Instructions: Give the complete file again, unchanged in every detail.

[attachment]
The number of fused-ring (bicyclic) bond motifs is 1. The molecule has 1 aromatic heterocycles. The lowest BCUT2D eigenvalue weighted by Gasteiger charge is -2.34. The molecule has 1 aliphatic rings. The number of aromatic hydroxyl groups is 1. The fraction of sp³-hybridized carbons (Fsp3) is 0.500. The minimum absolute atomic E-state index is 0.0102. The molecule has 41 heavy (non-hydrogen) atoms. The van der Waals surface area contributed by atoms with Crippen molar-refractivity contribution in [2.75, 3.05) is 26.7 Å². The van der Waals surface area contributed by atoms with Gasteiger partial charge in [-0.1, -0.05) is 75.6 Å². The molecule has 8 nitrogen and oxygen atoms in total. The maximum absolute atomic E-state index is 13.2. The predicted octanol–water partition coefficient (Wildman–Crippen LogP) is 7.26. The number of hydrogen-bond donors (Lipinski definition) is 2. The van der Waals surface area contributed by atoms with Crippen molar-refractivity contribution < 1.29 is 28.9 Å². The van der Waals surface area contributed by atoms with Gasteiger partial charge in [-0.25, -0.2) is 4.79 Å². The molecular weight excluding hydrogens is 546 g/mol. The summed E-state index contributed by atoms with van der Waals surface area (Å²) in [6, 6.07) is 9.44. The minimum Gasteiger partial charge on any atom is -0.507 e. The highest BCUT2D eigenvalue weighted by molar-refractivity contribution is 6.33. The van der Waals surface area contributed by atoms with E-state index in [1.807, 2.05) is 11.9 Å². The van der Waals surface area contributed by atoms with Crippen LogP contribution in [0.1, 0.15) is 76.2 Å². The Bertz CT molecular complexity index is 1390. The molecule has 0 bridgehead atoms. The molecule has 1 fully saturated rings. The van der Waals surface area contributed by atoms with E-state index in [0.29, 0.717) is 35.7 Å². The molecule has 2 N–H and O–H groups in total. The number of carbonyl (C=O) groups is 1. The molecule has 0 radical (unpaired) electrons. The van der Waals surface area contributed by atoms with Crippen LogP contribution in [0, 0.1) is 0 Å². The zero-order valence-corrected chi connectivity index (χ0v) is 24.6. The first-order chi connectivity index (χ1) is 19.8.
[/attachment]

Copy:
The number of fused-ring (bicyclic) bond motifs is 1. The molecule has 1 aromatic heterocycles. The lowest BCUT2D eigenvalue weighted by Gasteiger charge is -2.34. The molecule has 1 aliphatic rings. The number of aromatic hydroxyl groups is 1. The fraction of sp³-hybridized carbons (Fsp3) is 0.500. The minimum absolute atomic E-state index is 0.0102. The molecule has 41 heavy (non-hydrogen) atoms. The van der Waals surface area contributed by atoms with Crippen molar-refractivity contribution in [2.75, 3.05) is 26.7 Å². The van der Waals surface area contributed by atoms with Gasteiger partial charge in [-0.1, -0.05) is 75.6 Å². The molecule has 8 nitrogen and oxygen atoms in total. The maximum absolute atomic E-state index is 13.2. The predicted octanol–water partition coefficient (Wildman–Crippen LogP) is 7.26. The number of hydrogen-bond donors (Lipinski definition) is 2. The van der Waals surface area contributed by atoms with Crippen molar-refractivity contribution < 1.29 is 28.9 Å². The van der Waals surface area contributed by atoms with Gasteiger partial charge in [-0.25, -0.2) is 4.79 Å². The molecular weight excluding hydrogens is 546 g/mol. The summed E-state index contributed by atoms with van der Waals surface area (Å²) in [6, 6.07) is 9.44. The minimum Gasteiger partial charge on any atom is -0.507 e. The highest BCUT2D eigenvalue weighted by molar-refractivity contribution is 6.33. The van der Waals surface area contributed by atoms with E-state index in [1.807, 2.05) is 11.9 Å². The van der Waals surface area contributed by atoms with Crippen LogP contribution in [0.1, 0.15) is 76.2 Å². The Bertz CT molecular complexity index is 1390. The molecule has 0 bridgehead atoms. The molecule has 1 fully saturated rings. The van der Waals surface area contributed by atoms with E-state index in [0.29, 0.717) is 35.7 Å². The molecule has 2 N–H and O–H groups in total. The number of carbonyl (C=O) groups is 1. The molecule has 0 radical (unpaired) electrons. The van der Waals surface area contributed by atoms with Crippen LogP contribution in [0, 0.1) is 0 Å². The zero-order valence-corrected chi connectivity index (χ0v) is 24.6. The first-order chi connectivity index (χ1) is 19.8.